When teaching weightlifting, it is usually broken down into manageable pieces. This makes it easier for beginning lifters to digest the movement. While it’s important for the lifter to understand the mechanics of the lift, the body needs to feel the groove and get accustomed to the motor pattern. Typical starting points will include assessing a lifter’s position in the front squat and overhead squat. After all, you need to be able to hit a proper catch position for a successful lift. Moving past that, lifters are taught the movements from the top down. For instance, hang cleans or snatches are done at different heights (hip, knee) before working from the floor.
Weightlifting is an extremely challenging sport. One of the things that all lifters must do is maintain that sharp edge of proficiency in technique, coupled with the mental strength and confidence to attack a difficult weight. Advanced lifters sometimes find themselves banging their heads against the wall, thinking, “When did I forget how to lift?” I’m not talking about a bad day. I’m talking about a rut. A good coach will catch when lifters are slipping into a bad groove and work to correct it. One way to approach it is by going back to the basics and breaking down the lifts. If a snatch is bouncing away from its vertical path, you need to correct it by using an exercise rather than just telling yourself, “don’t do that.” For instance, high pulls should help to keep the bar close and focus on finishing that pull. One of the exercises in our tool belt is the 3 step snatch (or clean & jerk). I set up blocks at high, mid and floor levels. The high level is a height that simulates around the top of the pull – the lifter barely has an inch of explosive hip movement before having to pull himself/herself under the bar. The mid-level is roughly above the knees. This exercise is just another complex that works the transition from the floor to completion. We start from the highest point. This is a tough start, there is no time to think – only do (sound familiar?). Getting good from this height, builds confidence and a helluva finish. This could also be its own exercise (https://www.youtube.com/watch?v=g8bK-6VcNc4).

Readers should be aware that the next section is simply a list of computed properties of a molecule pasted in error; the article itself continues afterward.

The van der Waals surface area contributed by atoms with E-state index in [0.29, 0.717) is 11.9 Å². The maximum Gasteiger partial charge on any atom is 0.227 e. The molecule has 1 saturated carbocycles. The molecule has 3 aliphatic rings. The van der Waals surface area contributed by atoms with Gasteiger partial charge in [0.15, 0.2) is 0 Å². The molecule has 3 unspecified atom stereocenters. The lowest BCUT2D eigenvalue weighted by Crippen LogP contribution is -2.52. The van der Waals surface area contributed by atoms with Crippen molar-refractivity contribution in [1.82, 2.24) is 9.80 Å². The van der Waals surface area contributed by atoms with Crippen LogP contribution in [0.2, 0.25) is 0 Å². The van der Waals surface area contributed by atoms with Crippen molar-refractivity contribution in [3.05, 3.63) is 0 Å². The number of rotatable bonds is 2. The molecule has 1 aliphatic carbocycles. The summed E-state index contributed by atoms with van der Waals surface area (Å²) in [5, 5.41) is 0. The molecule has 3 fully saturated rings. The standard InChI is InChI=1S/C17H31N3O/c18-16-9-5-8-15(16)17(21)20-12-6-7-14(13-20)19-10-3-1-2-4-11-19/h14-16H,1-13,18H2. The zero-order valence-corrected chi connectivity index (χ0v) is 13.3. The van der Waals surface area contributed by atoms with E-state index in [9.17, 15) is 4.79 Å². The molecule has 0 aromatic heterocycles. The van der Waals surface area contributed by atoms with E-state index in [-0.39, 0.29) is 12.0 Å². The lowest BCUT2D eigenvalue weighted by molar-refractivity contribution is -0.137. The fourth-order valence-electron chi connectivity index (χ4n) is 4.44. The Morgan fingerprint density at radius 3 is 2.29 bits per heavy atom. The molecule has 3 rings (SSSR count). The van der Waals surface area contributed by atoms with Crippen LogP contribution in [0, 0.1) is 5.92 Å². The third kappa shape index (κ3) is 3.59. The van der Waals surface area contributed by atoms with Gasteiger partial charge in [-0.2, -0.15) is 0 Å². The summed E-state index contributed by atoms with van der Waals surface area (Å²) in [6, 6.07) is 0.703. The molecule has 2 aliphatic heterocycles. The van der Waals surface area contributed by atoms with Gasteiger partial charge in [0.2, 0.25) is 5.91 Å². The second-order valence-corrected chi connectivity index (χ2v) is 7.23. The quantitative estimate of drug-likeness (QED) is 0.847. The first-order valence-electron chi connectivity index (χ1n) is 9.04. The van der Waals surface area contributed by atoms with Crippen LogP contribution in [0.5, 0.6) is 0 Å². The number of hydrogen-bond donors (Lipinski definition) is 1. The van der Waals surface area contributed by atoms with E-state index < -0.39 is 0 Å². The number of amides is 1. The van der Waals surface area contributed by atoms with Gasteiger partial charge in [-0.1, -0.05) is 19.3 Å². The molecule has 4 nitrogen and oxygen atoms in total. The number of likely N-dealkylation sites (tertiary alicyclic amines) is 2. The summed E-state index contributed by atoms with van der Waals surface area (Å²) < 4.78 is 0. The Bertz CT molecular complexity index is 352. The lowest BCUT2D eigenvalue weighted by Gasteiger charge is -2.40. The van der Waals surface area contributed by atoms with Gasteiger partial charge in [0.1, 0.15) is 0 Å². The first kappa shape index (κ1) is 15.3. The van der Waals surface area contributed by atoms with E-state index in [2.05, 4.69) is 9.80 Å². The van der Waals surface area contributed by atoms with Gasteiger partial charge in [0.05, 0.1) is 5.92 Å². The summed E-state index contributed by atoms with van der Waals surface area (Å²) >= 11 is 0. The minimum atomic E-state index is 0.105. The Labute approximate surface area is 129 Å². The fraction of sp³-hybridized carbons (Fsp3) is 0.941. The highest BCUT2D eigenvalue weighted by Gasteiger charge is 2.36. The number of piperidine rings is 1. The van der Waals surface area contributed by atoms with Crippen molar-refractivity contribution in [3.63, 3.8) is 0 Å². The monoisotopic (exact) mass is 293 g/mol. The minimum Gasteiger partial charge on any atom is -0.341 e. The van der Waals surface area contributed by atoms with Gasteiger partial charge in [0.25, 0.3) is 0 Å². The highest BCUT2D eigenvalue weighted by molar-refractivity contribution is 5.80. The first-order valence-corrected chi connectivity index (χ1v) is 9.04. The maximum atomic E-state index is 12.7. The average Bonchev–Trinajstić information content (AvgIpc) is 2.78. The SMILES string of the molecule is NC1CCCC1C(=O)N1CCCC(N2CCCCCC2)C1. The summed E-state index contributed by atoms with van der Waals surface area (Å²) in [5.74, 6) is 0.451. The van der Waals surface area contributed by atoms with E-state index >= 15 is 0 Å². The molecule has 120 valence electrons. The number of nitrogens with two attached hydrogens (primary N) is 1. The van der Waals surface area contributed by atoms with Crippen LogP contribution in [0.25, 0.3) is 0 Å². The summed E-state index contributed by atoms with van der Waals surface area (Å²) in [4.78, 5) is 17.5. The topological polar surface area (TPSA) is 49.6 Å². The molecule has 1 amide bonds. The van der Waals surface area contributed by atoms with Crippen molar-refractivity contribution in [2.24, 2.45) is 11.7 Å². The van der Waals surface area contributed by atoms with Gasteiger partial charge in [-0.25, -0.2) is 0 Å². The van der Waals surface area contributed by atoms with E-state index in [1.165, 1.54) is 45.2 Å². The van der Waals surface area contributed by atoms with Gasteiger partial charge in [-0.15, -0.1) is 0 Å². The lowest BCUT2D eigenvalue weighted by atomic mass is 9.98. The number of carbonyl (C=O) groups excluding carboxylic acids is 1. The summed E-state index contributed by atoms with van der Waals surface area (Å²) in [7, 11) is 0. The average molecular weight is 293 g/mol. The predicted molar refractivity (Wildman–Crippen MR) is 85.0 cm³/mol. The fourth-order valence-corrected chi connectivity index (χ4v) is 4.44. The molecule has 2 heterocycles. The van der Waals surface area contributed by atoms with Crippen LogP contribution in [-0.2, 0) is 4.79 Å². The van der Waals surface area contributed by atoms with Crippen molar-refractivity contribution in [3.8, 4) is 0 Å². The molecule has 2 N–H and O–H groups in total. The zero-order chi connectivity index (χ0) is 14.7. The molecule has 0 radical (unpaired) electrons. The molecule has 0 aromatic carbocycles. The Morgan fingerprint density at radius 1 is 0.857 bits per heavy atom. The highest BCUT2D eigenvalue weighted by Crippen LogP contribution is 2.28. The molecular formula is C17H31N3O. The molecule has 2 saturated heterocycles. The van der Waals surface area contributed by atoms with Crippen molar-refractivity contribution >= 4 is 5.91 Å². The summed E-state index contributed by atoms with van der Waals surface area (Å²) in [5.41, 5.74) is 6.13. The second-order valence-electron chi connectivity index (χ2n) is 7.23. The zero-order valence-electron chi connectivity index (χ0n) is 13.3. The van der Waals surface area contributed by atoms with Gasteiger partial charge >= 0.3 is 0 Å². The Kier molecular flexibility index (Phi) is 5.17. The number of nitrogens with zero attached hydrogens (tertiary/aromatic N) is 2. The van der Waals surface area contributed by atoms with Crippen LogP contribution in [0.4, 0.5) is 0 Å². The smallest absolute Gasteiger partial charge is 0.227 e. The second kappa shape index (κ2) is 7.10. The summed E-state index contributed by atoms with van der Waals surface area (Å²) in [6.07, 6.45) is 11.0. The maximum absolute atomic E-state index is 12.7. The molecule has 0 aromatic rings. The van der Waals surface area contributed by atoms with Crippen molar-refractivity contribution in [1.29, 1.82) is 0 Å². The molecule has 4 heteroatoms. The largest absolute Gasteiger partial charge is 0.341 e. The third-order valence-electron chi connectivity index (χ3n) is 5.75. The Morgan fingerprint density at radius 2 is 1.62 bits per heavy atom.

Give it a try.
Train hard. Train smart.